Washington Restaurants Contribute to Japanese Relief Efforts
Looking for a way to donate to post-earthquake relief funds? Here’s how you can contribute—and get a great meal.
On March 11, Japan was hit with a 9.0-magnitude earthquake, and at last count, there are 25,000 people dead and missing. And according to Business Week, 1,913 evacuation centers are housing a quarter of a million residents. Lots of Washington restaurants are contributing to relief efforts with specials, sales donations, and auctions. Here's how you can help.
• Kaz Sushi Bistro owner Kaz Okochi, born and raised in Nagoya, Japan, has organized an eBay auction with more than 20 restaurants and hotels. Packages up for grabs include brunch for two at the Tabard Inn, dinner for two at Masa 14, a four-person wine dinner at Café Atlántico, and a five-course tasting menu for four guests at Ris. For a full list of packages, click here.
• At Kushi in DC's Mount Vernon Square, the pork-belly skewers are one of the restaurant's most popular items. Owners Darren and Ari Norris—she was in Japan until the day before the earthquake—are donating 100 percent of sales from the pork skewers to the Red Cross. The restaurant is hosting a fundraiser Sunday, April 3, from 7 PM to 1 AM, with DJs, a silent auction, and a special menu. For tickets ($20 for general admission, $100 for VIP), call 202-682-3123.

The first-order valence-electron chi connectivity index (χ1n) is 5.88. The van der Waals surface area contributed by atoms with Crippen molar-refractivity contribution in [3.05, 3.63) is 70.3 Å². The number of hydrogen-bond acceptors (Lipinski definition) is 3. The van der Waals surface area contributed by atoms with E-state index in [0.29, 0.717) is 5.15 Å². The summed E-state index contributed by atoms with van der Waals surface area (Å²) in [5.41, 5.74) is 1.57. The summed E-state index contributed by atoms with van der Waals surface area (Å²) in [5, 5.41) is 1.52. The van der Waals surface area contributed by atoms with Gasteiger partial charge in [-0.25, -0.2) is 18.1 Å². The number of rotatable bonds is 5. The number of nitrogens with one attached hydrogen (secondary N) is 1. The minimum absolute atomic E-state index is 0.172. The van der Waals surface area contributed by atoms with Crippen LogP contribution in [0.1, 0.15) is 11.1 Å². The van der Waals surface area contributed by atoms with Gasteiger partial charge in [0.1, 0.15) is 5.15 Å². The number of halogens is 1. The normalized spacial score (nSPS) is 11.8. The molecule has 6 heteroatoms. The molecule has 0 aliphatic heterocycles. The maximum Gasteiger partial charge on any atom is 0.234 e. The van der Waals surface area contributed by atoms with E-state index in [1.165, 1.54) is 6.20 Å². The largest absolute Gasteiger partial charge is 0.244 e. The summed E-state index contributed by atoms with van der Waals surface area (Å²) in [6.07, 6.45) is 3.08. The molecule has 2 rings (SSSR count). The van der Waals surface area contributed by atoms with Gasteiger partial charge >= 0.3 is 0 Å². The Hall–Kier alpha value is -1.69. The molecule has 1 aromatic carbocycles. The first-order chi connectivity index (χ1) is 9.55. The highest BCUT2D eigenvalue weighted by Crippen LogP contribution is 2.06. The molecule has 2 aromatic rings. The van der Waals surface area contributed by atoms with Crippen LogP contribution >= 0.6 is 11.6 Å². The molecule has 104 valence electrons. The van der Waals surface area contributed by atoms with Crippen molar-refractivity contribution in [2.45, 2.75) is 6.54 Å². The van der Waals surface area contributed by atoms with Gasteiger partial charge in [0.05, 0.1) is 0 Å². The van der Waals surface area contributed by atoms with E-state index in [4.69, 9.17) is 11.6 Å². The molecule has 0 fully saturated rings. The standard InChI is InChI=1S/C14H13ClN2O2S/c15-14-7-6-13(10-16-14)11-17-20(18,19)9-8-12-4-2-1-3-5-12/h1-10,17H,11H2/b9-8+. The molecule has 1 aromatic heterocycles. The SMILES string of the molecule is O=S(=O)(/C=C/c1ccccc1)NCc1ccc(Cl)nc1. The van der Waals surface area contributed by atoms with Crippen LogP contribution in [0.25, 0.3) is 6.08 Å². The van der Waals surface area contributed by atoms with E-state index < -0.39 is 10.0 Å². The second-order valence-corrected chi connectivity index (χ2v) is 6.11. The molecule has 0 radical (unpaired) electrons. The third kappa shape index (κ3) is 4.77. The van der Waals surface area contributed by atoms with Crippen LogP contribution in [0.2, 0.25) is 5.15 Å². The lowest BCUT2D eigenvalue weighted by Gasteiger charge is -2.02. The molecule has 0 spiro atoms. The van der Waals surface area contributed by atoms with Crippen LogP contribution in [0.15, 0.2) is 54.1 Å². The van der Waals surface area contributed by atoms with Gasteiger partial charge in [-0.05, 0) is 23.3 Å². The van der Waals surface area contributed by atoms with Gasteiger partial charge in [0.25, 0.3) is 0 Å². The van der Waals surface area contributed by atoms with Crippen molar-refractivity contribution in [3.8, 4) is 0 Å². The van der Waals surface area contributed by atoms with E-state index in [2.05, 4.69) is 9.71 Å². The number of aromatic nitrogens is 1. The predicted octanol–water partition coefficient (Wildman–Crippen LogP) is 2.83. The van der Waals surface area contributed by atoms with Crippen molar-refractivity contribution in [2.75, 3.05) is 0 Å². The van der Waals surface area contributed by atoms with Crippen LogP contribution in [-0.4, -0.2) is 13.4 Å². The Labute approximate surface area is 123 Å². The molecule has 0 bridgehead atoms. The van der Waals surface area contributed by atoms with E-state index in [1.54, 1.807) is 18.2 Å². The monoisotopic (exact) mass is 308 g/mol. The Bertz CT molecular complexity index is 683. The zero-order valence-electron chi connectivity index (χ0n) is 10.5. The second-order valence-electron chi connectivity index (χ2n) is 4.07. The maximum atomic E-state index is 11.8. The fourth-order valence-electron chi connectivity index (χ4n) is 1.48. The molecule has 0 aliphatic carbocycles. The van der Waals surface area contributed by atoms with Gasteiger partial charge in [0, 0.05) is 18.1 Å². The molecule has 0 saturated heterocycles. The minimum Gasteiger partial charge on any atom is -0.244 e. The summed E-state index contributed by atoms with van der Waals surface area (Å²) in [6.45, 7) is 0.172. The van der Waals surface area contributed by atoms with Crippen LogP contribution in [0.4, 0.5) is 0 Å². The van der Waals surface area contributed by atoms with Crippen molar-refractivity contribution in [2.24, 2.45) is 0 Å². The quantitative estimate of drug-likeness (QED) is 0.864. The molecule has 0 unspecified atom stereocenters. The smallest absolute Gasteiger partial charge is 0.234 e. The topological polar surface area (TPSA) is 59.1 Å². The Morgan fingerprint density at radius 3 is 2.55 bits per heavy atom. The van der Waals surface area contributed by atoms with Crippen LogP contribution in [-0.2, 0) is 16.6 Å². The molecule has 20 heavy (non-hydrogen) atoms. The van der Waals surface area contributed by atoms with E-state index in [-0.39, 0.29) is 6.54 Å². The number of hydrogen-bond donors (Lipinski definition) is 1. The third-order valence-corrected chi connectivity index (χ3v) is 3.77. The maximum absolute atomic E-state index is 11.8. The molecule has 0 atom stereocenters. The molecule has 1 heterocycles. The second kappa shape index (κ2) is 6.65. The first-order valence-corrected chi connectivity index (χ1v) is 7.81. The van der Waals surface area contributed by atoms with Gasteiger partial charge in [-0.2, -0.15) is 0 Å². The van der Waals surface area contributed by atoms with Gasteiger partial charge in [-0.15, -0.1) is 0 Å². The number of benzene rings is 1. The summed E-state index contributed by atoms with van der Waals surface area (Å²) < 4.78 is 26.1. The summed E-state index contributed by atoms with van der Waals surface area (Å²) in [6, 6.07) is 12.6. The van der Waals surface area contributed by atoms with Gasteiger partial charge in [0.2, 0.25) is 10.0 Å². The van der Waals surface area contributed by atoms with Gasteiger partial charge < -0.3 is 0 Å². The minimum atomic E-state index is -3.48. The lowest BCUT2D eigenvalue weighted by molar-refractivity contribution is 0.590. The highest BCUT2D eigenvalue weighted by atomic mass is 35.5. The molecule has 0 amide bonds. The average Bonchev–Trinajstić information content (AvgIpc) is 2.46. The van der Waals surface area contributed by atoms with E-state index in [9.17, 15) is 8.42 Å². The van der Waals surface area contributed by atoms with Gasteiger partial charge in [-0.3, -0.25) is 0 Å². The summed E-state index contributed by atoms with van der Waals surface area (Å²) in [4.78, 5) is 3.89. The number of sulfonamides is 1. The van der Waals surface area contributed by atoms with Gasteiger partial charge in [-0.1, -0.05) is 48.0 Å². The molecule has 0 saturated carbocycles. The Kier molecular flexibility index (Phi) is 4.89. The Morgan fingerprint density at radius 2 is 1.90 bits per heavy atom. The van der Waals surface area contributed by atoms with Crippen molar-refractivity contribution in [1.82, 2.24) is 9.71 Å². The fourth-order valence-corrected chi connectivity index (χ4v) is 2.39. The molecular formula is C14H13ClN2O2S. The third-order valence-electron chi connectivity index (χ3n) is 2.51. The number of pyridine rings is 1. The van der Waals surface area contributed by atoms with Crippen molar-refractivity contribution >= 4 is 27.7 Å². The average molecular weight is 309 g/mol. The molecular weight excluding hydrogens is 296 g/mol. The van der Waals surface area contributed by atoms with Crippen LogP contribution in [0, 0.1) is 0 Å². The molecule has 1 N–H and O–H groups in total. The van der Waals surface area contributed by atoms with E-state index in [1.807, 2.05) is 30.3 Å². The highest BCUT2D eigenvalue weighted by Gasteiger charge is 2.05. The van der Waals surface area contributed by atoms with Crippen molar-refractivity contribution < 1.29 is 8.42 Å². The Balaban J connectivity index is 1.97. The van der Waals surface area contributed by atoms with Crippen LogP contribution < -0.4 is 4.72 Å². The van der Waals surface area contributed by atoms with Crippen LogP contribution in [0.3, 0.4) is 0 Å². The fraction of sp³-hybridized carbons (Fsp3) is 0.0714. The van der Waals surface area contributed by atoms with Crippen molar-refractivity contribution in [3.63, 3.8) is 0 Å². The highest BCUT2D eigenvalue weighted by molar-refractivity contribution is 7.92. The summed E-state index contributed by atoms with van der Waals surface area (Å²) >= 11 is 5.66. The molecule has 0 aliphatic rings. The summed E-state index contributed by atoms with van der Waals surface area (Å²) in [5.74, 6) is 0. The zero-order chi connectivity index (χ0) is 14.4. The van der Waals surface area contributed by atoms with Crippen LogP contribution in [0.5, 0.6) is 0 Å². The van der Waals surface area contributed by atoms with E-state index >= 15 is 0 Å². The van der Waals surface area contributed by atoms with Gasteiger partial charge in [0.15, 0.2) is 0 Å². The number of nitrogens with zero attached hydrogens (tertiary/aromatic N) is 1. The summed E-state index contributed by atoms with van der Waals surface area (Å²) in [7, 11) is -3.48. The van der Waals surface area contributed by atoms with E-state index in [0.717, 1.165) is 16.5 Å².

• The Eat Well DC restaurant group—the Heights, Logan Tavern, Commissary, and Grillfish—will donate $1 to the American Red Cross for every Facebook fan it adds through the end of April. Starting April 1, all Eat Well DC restaurants will give $2 for every bottle of wine sold; the donations end April 30.
• Sei restaurant is offering a Kibou, or Hope, sushi roll, and 100 percent of its sales go to the Red Cross.
• The Quill bar in the Jefferson Hotel, has created the Hanami Hibiscus Cherry martini, and half the proceeds from the $19 cocktail go to the Red Cross. The drink is made with lemongrass-and-cinnamon-infused vodka and Prosecco, and it comes with cotton candy.
>> Want to know other ways to help? See our list of Cherry Blossom events to help Japan.
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